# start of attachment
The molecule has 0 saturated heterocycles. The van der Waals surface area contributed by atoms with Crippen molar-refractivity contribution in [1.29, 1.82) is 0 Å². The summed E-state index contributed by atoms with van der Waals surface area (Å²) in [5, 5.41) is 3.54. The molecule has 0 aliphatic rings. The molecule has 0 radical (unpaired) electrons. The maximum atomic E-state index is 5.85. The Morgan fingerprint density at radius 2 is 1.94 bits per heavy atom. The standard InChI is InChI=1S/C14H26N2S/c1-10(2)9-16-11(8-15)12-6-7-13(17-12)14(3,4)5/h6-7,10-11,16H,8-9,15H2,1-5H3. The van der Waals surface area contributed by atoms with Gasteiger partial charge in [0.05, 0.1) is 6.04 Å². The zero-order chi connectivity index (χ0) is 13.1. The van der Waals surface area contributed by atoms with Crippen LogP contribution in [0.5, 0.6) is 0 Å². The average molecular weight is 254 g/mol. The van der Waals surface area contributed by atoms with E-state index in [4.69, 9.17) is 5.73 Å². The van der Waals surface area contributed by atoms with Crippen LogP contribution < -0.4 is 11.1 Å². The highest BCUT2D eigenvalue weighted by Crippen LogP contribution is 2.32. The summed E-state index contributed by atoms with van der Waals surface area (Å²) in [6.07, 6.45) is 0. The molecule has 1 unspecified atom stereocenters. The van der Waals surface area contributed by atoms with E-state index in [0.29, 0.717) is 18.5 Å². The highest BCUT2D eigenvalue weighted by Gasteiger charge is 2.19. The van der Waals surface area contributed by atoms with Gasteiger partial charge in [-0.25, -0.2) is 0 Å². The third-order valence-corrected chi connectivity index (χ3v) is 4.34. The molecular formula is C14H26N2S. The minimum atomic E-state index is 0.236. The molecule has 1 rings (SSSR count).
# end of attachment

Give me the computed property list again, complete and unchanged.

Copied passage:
The molecule has 0 saturated heterocycles. The van der Waals surface area contributed by atoms with Crippen molar-refractivity contribution in [1.29, 1.82) is 0 Å². The summed E-state index contributed by atoms with van der Waals surface area (Å²) in [5, 5.41) is 3.54. The molecule has 0 aliphatic rings. The molecule has 0 radical (unpaired) electrons. The maximum atomic E-state index is 5.85. The Morgan fingerprint density at radius 2 is 1.94 bits per heavy atom. The standard InChI is InChI=1S/C14H26N2S/c1-10(2)9-16-11(8-15)12-6-7-13(17-12)14(3,4)5/h6-7,10-11,16H,8-9,15H2,1-5H3. The van der Waals surface area contributed by atoms with Gasteiger partial charge in [0.05, 0.1) is 6.04 Å². The zero-order chi connectivity index (χ0) is 13.1. The van der Waals surface area contributed by atoms with Crippen LogP contribution in [0.5, 0.6) is 0 Å². The average molecular weight is 254 g/mol. The van der Waals surface area contributed by atoms with E-state index in [4.69, 9.17) is 5.73 Å². The van der Waals surface area contributed by atoms with Crippen LogP contribution < -0.4 is 11.1 Å². The highest BCUT2D eigenvalue weighted by Crippen LogP contribution is 2.32. The summed E-state index contributed by atoms with van der Waals surface area (Å²) in [6.07, 6.45) is 0. The molecule has 1 unspecified atom stereocenters. The van der Waals surface area contributed by atoms with E-state index in [0.29, 0.717) is 18.5 Å². The highest BCUT2D eigenvalue weighted by Gasteiger charge is 2.19. The van der Waals surface area contributed by atoms with Gasteiger partial charge in [-0.25, -0.2) is 0 Å². The third-order valence-corrected chi connectivity index (χ3v) is 4.34. The molecular formula is C14H26N2S. The minimum atomic E-state index is 0.236. The molecule has 1 rings (SSSR count).